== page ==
Enhancing Biodiversity

Invasive Non Native Species (INNS)

Non Native species are animals or plants that have been introduced outside of their natural range whether deliberately (for agriculture, cultural and economic benefits) or accidentally. Many Non Native species are harmless or beneficial.  However, some of these Non Native Species are able to spread and to cause damage to our environment, the economy, or to human, animal or plant health and the way we live. These are termed Invasive Non-Native Species (INNS). INNS threaten our native species, ecosystems and habitats in many ways. They can compete with native species, or prey upon them. They may modify habitats or spread diseases.  INNS are one of the greatest threats to biodiversity worldwide.

The Yorkshire Dales Biosecurity and Invasive Non-Native Species steering group

The Yorkshire Dales Biosecurity and Invasive Non-Native Species steering group was established in 2015 to develop a strategic and coordinated approach to biosecurity and the management of INNS in the Yorkshire Dales comprising land included in the Yorkshire Dales National Park and the Nidderdale Area of Outstanding Natural Beauty.

Click on the pictures to find out more information 

Top Five Aquatic INNS

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Water temperature affects all physical, chemical and biological process within the freshwater environment. Most aquatic species have a specific temperature range they can survive in. Salmonids require temperatures between 5-15 degrees, however over 22 degrees for a sustained period of time can be lethal.

Historically, rivers across the UK where more densely shaded, however majority of this tree cover has been lost resulting in rivers lack shade and cover. Riparian tree cover is very important in reducing local stream temperatures, up to 3 degrees in summer months and maintain a more constant water temperature.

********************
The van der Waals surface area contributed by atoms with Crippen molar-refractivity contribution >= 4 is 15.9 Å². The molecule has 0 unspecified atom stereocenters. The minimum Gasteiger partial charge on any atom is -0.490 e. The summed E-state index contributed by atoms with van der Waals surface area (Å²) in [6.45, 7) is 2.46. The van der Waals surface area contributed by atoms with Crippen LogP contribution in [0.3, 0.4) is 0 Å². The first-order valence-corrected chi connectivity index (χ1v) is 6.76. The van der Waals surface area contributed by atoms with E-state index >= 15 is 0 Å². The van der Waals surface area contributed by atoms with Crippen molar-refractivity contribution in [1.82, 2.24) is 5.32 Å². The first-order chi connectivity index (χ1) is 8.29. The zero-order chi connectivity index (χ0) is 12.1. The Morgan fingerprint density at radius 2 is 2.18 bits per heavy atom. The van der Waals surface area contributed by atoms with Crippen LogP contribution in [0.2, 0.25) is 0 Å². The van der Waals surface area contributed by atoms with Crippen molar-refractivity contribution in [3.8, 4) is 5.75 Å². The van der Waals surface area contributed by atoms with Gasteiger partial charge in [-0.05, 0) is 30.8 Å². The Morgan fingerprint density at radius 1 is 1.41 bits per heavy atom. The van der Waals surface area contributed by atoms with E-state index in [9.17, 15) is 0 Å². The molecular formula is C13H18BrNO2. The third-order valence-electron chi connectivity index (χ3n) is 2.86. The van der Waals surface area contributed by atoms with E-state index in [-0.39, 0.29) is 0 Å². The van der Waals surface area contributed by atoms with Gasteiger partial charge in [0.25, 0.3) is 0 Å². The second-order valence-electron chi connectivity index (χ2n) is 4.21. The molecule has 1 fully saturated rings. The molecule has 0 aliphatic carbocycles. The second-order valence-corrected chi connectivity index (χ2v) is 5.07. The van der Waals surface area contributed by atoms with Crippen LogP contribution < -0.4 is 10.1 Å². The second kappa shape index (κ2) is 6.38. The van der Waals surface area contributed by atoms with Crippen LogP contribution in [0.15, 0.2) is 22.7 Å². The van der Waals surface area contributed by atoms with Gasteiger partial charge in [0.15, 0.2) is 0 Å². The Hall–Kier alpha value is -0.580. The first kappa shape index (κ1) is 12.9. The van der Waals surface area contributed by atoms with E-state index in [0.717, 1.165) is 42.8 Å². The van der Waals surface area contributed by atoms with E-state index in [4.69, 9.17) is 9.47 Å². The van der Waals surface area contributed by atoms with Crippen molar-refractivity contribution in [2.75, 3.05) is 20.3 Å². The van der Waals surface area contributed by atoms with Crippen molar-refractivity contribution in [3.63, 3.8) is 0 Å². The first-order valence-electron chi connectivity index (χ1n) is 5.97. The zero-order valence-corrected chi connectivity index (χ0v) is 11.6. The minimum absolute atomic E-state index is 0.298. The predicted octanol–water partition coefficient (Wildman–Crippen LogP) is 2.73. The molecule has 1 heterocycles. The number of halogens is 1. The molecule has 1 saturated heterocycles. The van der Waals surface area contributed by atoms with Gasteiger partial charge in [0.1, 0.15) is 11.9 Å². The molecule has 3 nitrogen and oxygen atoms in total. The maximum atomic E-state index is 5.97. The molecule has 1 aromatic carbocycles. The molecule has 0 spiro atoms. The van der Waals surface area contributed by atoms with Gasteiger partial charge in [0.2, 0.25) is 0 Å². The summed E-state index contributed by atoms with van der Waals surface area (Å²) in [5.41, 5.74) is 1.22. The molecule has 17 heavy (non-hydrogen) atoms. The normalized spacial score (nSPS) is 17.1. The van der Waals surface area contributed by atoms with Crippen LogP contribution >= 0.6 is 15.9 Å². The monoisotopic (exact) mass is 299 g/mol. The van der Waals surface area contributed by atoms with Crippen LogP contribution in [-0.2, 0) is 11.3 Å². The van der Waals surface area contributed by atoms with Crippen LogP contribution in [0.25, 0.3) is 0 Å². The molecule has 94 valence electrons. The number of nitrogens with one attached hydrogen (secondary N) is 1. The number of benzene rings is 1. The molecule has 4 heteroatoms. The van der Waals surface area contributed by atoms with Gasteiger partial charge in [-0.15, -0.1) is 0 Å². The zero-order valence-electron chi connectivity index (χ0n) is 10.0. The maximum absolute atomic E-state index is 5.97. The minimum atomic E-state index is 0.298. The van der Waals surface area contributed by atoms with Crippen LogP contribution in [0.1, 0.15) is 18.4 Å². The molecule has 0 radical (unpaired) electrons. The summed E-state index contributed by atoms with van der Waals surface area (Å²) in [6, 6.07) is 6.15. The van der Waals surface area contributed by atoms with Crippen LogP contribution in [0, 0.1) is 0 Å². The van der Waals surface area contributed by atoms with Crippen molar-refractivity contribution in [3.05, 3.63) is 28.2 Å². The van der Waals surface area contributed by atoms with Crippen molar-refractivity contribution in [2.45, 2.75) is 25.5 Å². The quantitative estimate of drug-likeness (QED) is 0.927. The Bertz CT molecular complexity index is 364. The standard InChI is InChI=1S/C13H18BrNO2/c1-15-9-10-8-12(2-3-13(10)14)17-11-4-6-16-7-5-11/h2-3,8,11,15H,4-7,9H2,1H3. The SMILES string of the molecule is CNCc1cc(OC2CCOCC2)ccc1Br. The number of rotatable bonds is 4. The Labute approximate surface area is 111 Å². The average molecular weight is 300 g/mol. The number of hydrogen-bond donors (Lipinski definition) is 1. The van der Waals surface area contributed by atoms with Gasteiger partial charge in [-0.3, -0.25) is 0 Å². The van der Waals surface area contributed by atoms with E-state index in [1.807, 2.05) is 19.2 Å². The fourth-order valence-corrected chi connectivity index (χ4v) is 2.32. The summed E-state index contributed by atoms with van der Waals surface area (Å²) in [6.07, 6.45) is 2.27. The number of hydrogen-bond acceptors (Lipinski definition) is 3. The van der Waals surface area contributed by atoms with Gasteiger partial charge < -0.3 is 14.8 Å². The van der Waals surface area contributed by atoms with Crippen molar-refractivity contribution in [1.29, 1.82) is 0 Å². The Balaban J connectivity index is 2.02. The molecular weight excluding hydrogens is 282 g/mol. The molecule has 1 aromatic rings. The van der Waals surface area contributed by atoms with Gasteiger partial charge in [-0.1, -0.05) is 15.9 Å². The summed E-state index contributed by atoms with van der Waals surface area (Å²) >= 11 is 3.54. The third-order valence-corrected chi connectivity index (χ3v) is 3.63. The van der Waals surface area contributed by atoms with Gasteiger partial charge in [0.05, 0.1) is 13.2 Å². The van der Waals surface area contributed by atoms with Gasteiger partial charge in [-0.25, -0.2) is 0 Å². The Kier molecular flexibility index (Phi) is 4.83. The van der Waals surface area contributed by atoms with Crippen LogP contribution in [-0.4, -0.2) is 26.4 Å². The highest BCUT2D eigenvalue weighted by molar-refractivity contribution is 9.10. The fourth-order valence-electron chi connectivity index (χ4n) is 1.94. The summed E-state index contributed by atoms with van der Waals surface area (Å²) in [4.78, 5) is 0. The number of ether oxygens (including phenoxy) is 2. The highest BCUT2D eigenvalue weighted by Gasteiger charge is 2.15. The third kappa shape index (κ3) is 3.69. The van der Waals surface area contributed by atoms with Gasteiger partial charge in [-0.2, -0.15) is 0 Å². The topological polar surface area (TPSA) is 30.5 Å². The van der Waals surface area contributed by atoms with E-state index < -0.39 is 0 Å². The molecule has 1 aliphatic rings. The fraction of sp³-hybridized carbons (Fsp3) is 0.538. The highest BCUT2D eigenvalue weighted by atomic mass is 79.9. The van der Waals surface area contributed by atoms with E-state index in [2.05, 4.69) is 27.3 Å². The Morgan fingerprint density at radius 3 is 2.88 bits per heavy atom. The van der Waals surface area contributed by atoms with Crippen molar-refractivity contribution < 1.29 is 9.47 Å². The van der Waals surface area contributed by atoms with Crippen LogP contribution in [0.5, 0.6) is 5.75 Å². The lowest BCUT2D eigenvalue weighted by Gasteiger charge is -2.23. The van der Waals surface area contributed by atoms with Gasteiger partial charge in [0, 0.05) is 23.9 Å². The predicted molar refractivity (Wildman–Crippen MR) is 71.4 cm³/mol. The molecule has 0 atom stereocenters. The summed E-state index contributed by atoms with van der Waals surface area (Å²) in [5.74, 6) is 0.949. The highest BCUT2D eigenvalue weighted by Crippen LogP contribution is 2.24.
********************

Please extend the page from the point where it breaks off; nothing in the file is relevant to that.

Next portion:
Therefore it is important to increase the amount of riparian tree cover. There are also additional benefits to tree planting such as providing food, habitat and maintaining more natural stream functioning.

Read more from the Woodland Trust’s Keeping Rivers Cool manual.

Physical Modifications

Over thousands of years people have made changes to the physical structure of the river, such as altering the rivers course and installing flood defenses and weirs. Many of these changes have benefited society, for example by improving navigation, reducing flood risk, generating power and powering mills, improving drainage or allowing water abstraction. However, there is also ecological damage resulting from the changes.

  • Barriers to Fish: Weirs block the migration of fish travelling back upstream to spawn.
  • Straightened channels (Channelisation): These rivers have low habitat diversity and cannot support diverse communities of invertebrates, fish and their predators.
  • Reinforcing rivers: This can prevent natural processes and result in low habitat diversity and ins tram structure,
  • Culvert: Culverts create unnatural habitat, generally low light conditions and can also impede migratory routes for aquatic species.

The biggest reason (29%) that waters in our catchments are not healthy is due to changes to their shape and flow caused by physical modifications.